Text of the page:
Venus Williams earns 90th Wimbledon win, advances to second round

“I like to think I handle my challenges well,” said the veteran player who has won most of her Grand Slams at the tournament

On Tuesday, Venus Williams celebrated her first Wimbledon match win since 2018 and her 90th career victory at the tournament, beating Mihaela Buzarnescu of Romania 7-5, 4-6, 6-3.

Williams also made her 90th Grand Slam tennis match appearance, a record for both male and female players.

Williams, 41, a former No. 1-ranked player, came to Wimbledon ranked 111th. As reported by The Associated Press, she has lost in the first or second round at the past eight majors.

“You can’t win them all. Life is about how you handle challenges. Each point is a challenge on the court. No one gives you anything,” said Williams. “I like to think I handle my challenges well.”

Williams was diagnosed a decade ago with the autoimmune disease Sjogren’s syndrome. Common symptoms include fatigue, joint pain, dry eye and dry mouth. 

“Unfortunately, that’s typical of people with autoimmune disease,” Williams said in a 2019 interview with Prevention. “They’re misdiagnosed or too sick to function. I literally had professional tennis taken away from me before I got the right diagnosis.”

There is no cure for Sjogren’s syndrome.

“So you can imagine, it has definitely affected my game,” she told the outlet. 

“Typical symptoms are fatigue and dry mouth or eyes, although those with Sjogren’s may experience muscle aches, joint pain, and inflammation of major organs,” said Paula Marchetta, MD, of the American College of Rheumatology. “Often symptoms such as fatigue or muscle aches start to affect daily life, and that’s when a patient seeks help.”

The disease forced Williams to pull out of the 2011 U.S. Open and focus on her health. The break from the sport led to her being booted out of the rankings of the top 100 tennis players for the first time since 1996.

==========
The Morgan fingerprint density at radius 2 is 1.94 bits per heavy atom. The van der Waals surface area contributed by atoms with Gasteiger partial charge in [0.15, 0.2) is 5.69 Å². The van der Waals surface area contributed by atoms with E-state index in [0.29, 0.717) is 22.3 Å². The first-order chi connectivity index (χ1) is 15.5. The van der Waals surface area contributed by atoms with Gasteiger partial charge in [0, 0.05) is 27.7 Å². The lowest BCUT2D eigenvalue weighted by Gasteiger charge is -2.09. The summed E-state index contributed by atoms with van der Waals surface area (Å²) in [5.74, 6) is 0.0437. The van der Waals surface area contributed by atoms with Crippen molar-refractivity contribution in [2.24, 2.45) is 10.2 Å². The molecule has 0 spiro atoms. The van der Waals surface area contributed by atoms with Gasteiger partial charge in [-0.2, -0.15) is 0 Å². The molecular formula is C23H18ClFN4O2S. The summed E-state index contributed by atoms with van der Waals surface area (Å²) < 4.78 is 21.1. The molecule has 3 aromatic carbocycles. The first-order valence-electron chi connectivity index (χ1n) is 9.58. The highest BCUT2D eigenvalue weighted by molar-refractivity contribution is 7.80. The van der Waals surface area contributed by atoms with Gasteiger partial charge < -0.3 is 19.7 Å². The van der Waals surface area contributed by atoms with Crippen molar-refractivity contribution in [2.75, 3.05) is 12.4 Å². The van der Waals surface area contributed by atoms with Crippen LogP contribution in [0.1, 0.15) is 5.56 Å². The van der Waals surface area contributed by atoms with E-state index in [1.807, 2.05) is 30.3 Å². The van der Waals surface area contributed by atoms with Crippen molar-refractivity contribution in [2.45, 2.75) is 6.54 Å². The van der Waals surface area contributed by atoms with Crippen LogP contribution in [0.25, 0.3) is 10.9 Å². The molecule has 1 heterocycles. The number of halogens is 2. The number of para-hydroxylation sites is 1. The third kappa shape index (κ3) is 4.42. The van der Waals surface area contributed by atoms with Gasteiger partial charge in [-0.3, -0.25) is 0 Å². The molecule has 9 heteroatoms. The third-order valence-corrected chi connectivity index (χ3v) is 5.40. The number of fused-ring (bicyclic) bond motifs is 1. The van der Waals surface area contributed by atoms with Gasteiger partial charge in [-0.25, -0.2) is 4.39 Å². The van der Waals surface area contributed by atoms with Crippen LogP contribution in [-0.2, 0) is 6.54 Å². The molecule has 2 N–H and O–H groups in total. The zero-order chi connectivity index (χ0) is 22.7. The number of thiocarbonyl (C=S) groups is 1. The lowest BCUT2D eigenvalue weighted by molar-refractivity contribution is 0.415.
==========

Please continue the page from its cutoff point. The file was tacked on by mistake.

Williams has won five Wimbledon titles after making her debut in 1997. She won the tournament for the first time in 2000 with her most recent win in 2008. Her sister Serena Williams is a seven-time Wimbledon champ.

One of Venus’ biggest fans is No. 21 seed Ons Jabeur of Tunisia, the first Arab woman to win a WTA title.

As reported by The AP, when Jabeur spoke to reporters after winning her first-round match, Williams and Buzarnescu were beginning their last set. After winning the match, Williams will meet Jabeur, a 6-2, 6-1 winner against Rebecca Peterson.

Day Two: The Championships - Wimbledon 2021
Venus Williams plays a forehand in her first-round Wimbledon match against Mihaela Buzarnescu of Romania on June 29, 2021. (Photo by Julian Finney/Getty Images)

“I’m praying for her to win right now. It’s such an honor, privilege, everything, to play Venus,” Jabeur said. “She’s a legend and such an inspiration for me. I’ve watched her so many times. I love the way she fights. Honestly, it would be my dream to play her.”

Jabeur said Williams “was kind enough to practice with me,” describing her as “Such a nice person. … Very happy and supportive,” and adding “I appreciate her a lot.”

During post-game interviews, Williams called Jabeur “one of my favorite people on tour.”

“Honestly, she’s just breaking down barriers,” Williams said. “The first woman from her country to do anything that she’s doing… She’s inspiring so many people, including me.”

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